A small Leeds church designed in 1932 and described as a "gem" when it was built has been "rediscovered" and given a Grade II listing on the advice of English Heritage - which has also produced a new publication reflecting on the way churches and faith have helped shape the city historically.
St Mary’s Church on the Hawksworth Wood estate in Kirkstall was designed by WD Caröe who was inspired by the Arts and Crafts movement, and possesses what experts have described as a superb interior.
For decades its historic importance had gone unrecognised. However, it has now been given the added protection of "listing" as a result of research undertaken for a new book published today (29 November 2007) by English Heritage.
Called Religion and Place in Leeds, the English Heritage publication sheds light on how the various dominations and faiths have shaped the city’s religious architecture over the past 200 years, with the emphasis on lesser known – yet fascinating – places of worship.
Armed with a battered Leeds A-Z, author and English Heritage expert John Minnis spent a year touring the hundreds of churches, chapels, mosques, synagogues and temples that symbolise the city’s mosaic of beliefs and cultures. While on his travels he visited St Mary’s, instantly realising its significance.
He explained: "There’s been very little alteration to the interior which really adds to its outstanding historical value. WD Caröe was a major figure in 20th century British architecture and he built the church for a wealthy local industrialist to serve the Hawksworth Wood estate. However, it is rather tucked away, which partly accounts for why it has been overlooked. Yet its fine detailing, rood screen and choir stalls deserve wider recognition."
Although St Mary’s is an Anglican church, much of the book serves as a reminder that for much of the 19th century non-conformism was the "established" faith of Leeds – a city which uniquely for its size has never had an Anglican cathedral.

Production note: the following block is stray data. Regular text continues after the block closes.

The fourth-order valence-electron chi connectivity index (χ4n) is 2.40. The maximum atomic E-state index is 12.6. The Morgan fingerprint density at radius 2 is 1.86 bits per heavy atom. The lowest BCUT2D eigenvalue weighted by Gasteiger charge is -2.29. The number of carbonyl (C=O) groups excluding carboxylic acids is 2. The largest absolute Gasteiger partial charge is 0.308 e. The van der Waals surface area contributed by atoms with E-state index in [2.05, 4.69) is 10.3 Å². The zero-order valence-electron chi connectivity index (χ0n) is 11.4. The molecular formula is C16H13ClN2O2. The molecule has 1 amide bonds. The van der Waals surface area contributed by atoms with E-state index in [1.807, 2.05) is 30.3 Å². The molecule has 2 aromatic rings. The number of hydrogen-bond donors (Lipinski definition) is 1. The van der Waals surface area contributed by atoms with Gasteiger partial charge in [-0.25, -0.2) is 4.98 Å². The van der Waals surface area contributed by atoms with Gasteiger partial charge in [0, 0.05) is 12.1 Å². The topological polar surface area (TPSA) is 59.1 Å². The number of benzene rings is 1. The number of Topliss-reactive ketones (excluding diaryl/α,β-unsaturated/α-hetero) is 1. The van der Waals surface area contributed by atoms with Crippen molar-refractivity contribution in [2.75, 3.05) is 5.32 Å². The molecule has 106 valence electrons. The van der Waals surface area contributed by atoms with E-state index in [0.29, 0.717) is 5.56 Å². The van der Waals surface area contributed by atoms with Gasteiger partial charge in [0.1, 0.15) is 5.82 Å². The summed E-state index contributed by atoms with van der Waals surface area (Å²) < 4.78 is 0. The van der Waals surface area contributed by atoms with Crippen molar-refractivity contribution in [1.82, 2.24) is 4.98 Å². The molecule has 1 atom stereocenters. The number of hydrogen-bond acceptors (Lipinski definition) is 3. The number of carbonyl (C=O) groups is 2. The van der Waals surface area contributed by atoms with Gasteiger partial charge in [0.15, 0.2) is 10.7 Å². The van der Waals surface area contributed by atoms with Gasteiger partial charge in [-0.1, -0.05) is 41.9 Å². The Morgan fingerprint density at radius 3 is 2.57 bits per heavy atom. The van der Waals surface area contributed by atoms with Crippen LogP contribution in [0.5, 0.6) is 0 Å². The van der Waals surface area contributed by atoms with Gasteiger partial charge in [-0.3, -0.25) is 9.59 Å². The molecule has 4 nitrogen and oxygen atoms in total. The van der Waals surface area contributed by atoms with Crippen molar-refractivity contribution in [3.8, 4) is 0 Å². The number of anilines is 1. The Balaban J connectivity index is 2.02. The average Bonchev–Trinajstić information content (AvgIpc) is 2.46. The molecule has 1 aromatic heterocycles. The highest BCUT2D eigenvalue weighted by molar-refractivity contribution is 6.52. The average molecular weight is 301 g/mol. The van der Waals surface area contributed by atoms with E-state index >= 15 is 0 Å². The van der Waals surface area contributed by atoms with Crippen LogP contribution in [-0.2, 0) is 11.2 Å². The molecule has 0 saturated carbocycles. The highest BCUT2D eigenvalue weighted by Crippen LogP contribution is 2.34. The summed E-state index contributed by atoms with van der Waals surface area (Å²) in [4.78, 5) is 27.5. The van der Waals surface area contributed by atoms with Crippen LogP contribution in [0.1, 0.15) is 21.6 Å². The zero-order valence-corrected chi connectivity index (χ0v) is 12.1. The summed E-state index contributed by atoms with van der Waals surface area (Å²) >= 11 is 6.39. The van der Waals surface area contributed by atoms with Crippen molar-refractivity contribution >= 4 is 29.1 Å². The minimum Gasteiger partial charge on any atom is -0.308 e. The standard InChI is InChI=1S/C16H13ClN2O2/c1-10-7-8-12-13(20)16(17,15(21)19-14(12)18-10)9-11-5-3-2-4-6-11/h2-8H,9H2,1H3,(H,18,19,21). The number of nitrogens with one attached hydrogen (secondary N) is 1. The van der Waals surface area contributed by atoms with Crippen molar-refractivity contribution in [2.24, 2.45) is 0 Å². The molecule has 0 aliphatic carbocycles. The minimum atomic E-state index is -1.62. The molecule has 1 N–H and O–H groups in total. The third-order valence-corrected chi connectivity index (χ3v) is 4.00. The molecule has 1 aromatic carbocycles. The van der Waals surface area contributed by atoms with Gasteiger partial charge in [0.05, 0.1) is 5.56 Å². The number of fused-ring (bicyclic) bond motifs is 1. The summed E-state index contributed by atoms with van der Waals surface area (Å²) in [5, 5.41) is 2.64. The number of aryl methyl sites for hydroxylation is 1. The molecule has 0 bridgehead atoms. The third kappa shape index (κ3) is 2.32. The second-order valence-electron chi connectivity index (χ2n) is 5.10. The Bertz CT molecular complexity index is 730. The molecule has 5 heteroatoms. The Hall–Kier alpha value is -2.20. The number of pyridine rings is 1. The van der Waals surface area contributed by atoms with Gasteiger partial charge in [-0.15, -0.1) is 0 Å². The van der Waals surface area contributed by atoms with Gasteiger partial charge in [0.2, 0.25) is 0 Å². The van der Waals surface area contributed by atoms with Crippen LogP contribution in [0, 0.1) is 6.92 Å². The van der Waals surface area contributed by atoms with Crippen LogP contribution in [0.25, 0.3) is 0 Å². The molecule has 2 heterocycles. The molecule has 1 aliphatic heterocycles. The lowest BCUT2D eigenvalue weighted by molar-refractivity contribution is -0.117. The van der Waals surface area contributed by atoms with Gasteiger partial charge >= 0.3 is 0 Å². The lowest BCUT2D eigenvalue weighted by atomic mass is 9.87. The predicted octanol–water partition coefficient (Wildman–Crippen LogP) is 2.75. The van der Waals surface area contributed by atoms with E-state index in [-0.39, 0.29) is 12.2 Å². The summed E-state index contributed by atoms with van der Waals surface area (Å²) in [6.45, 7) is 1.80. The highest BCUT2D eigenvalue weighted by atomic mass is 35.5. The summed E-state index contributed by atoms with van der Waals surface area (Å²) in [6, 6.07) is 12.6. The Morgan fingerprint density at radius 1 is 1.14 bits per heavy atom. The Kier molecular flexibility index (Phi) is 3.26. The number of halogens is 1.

In the mid-19th century, the Rev Walter Hook, who although only a Church of England vicar wielded tremendous power, tried to stem the mainly Methodist tide by establishing 20 new churches. Catholicism was also making inroads and the city was the first in England to appoint a Catholic mayor, mirroring the fact that by the 1860s about 12% of the population was Irish.
More migrants brought their own faiths and architecture to Leeds, including Jewish people in the 19th century and African-Caribbeans, Sikhs, Hindus and Muslims in more recent times.
John Minnis adds: "Leeds was a multi-cultural city long before the term was invented and this has resulted in the building of many fine churches, chapels and synagogues. These are now joined by mosques, gurdwaras and a mandir. These buildings are an important contribution to the cityscape of Leeds and their arrival needs to be recorded. Shifting populations and the drift to the suburbs also left many inner city places of worship bereft of congregations and sparked a wave of church building elsewhere. This book is a chance to take stock, but also a tool to help conserve our places of worship."
Despite this rich legacy, the book warns that many places of worship in Leeds have already been lost and others face an uncertain future. In 1905 there were 129 Methodist chapels in the city, but by 2006 just 35 survived, along with a further 22 converted to other uses. Many fine Victorian Anglican churches have also tragically been demolished, principally St Clement in Sheepscar, a church conceived on a grand scale but pulled down in the 1970s in an area since decimated by road schemes.
The book’s co-author, English Heritage expert Trevor Mitchell, notes that the bulldozing of historic places of worship became a cause celebre in the city in the 1980s. Thanks to the efforts of campaigners, the last significant demolition was of the Brunswick Chapel, just north of the city centre, in 1984.
But the future of many redundant churches still remains in doubt, while others struggle to cope with crippling repair bills. Their plight prompted English Heritage to launch its "Inspired!" campaign last year to alert the Government and the public to the problems they face.
Trevor Mitchell said: "Places of worship in Leeds have a significance even for those who have no religious faith. They are landmarks on the skyline, serve as hubs for the community and crucially provide local distinctiveness and visual interest, marking one place from its neighbour. They deserve to be cared for and enjoyed."
Inspired!, which has the support of all the faith groups with listed places of worship in England, reveals the full extent of the threat facing our historic places of worship and sets out proposals to help solve the problem. It estimates that the cost of repairing all of England’s listed places of worship is £925 million over the next five years - or £185 million a year. For more information about the campaign, see www.english-heritage.org.uk/inspired.
Religion and Place in Leeds is published by English Heritage and costs £7.99 (ISBN 9781905624485). It is available by calling 01761 452966, emailing email@example.com or by visiting English Heritage’s online books and gifts shop at www.english-heritage.org.uk/shopping. The book is part of an English Heritage project investigating the impact of church and other faith architecture on Leeds, Woking, Tower Hamlets, Coventry and Liverpool. For more information visit www.english-heritage.org.uk